Over-the-counterLower-cost generic available

Miralax

(Polyethylene Glycol)

  • Liquid
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Helps get things moving.

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Over-the-counterLower-cost generic available

Our pharmacists’ bottom line

Miralax (Polyethylene Glycol) provides effective relief of constipation without "cramping" your style.

Worth it?Is it worth it?
Works well?Does it work?
Hassle?Is it a hassle?
  • Miralax is the most recommended laxative by pharmacists and doctors.
  • Most people felt it was worth the hassle.
  • It's gluten and sugar free.
  • It causes little to no cramping, bloating, gas, or feelings like you "have to go right now" compared to some other medicines to treat constipation.
  • Works differently than other over-the-counter laxatives so it's a great alternative if other medicines haven't worked.
  • You have to dissolve Miralax in a beverage and drink it versus taking a pill.
  • It's not for children 16 years or younger.
  • Miralax doesn't work overnight. It can take up to 2-4 days to have a bowel movement.
  • It's not recommended that you take it for more than a week, so it you haven't had any success, you'll need to call your doctor for other laxative options.

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Side effects for Miralax (Polyethylene Glycol)

Manufacturers don’t say how common these side effects are

  • Abdominal bloating
  • Allergic reactions
  • Cramping
  • Diarrhea
  • Nausea
  • Passing gas

What to expect when you take Miralax (Polyethylene Glycol)

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Tips from our pharmacists
  • Dissolve Miralax powder in 4 to 8 ounces of water, juice or other drink (cold or hot) once a day.
  • Works in about 1 to 3 days. Don't use for more than 1 week.
  • Miralax is available in four different size dose bottles. It also come in pre-measured single-dose packets to make dosing easier or if you travel.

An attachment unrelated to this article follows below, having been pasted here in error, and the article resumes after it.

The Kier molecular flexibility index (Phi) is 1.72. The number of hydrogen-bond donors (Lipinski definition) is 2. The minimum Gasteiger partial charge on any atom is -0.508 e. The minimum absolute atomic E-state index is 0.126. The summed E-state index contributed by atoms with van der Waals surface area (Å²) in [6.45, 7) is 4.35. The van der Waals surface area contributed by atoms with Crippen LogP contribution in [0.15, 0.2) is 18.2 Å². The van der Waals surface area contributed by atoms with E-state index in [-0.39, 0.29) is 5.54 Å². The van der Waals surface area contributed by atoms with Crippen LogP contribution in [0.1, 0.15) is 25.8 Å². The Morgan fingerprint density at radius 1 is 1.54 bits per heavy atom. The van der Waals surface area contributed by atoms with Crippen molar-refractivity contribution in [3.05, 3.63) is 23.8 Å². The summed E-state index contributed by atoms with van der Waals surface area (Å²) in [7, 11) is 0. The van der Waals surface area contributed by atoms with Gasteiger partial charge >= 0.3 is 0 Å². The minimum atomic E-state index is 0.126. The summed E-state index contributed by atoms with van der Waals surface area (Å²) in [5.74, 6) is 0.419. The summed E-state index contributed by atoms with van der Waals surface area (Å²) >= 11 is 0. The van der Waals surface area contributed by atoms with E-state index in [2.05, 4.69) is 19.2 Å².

• Ask your doctor about giving it to anyone younger than 17 years.
  • Doesn't cause as much bloating, cramping or feelings like you "have to go right now" as other medicines to treat constipation.
  • Ask your doctor before you take Miralax if you have nausea or vomiting, irritable bowel syndrome (IBS), kidney disease, or sudden changes in your stool for more than 2 weeks.
  • Stop using Miralax and call your doctor if you have pain, cramping, swelling or bulging in your belly, diarrhea, rectal bleeding or find you need to use for more than 1 week.
  • Talk to you doctor about eating certain foods and getting more exercise to help prevent your constipation.

Risks and Warnings for Miralax (Polyethylene Glycol)

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    • Higher risk if:
    • Taking with medications that cause electrolyte imbalance
    • Age 60 or older

    Taking too much Miralax (Polyethylene Glycol) or taking it for too long can cause changes in your electrolytes. Electrolytes help your body function properly. Make sure you take Miralax (Polyethylene Glycol) as directed on the product label or by your doctor or pharmacist.

Means that some groups have a high risk of experiencing this side effect

Tips from pharmacists and people taking Miralax (Polyethylene Glycol)

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The FDA category for this medication is C. It is advised that you: Weigh risks vs. benefits
Pregnancy
Food
  • Tips from our pharmacists
  • Talk to you doctor about eating certain foods and getting more exercise to help prevent your constipation.
Kidneys & liver
  • Tips from our pharmacists
  • Ask your doctor before you take Miralax if you have nausea or vomiting, irritable bowel syndrome (IBS), kidney disease, or sudden changes in your stool for more than 2 weeks.